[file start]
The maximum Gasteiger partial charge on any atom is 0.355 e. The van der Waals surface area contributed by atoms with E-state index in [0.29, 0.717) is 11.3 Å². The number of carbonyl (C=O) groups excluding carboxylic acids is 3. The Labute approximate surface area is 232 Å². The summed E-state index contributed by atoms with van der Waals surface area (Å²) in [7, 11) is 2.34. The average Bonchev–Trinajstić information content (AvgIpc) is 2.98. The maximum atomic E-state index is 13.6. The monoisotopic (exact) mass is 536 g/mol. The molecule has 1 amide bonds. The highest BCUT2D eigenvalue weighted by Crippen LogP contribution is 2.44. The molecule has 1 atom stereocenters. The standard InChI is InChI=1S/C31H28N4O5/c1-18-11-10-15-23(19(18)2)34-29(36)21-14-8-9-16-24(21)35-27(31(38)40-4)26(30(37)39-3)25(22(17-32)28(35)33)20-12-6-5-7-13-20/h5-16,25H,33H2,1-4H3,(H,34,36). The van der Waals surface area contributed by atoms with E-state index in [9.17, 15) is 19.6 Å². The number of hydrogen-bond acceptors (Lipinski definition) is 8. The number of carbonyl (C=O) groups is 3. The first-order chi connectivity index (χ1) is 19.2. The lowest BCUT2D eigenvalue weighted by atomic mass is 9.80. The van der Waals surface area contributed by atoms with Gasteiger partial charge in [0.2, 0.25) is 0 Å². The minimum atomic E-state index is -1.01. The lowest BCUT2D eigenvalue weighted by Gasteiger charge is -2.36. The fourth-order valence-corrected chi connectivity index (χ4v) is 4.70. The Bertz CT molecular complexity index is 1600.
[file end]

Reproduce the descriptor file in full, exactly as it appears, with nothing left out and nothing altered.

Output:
The maximum Gasteiger partial charge on any atom is 0.355 e. The van der Waals surface area contributed by atoms with E-state index in [0.29, 0.717) is 11.3 Å². The number of carbonyl (C=O) groups excluding carboxylic acids is 3. The Labute approximate surface area is 232 Å². The summed E-state index contributed by atoms with van der Waals surface area (Å²) in [7, 11) is 2.34. The average Bonchev–Trinajstić information content (AvgIpc) is 2.98. The maximum atomic E-state index is 13.6. The monoisotopic (exact) mass is 536 g/mol. The molecule has 1 amide bonds. The highest BCUT2D eigenvalue weighted by Crippen LogP contribution is 2.44. The molecule has 1 atom stereocenters. The standard InChI is InChI=1S/C31H28N4O5/c1-18-11-10-15-23(19(18)2)34-29(36)21-14-8-9-16-24(21)35-27(31(38)40-4)26(30(37)39-3)25(22(17-32)28(35)33)20-12-6-5-7-13-20/h5-16,25H,33H2,1-4H3,(H,34,36). The van der Waals surface area contributed by atoms with E-state index in [9.17, 15) is 19.6 Å². The number of hydrogen-bond acceptors (Lipinski definition) is 8. The number of carbonyl (C=O) groups is 3. The first-order chi connectivity index (χ1) is 19.2. The lowest BCUT2D eigenvalue weighted by atomic mass is 9.80. The van der Waals surface area contributed by atoms with Gasteiger partial charge in [0.2, 0.25) is 0 Å². The minimum atomic E-state index is -1.01. The lowest BCUT2D eigenvalue weighted by Gasteiger charge is -2.36. The fourth-order valence-corrected chi connectivity index (χ4v) is 4.70. The Bertz CT molecular complexity index is 1600.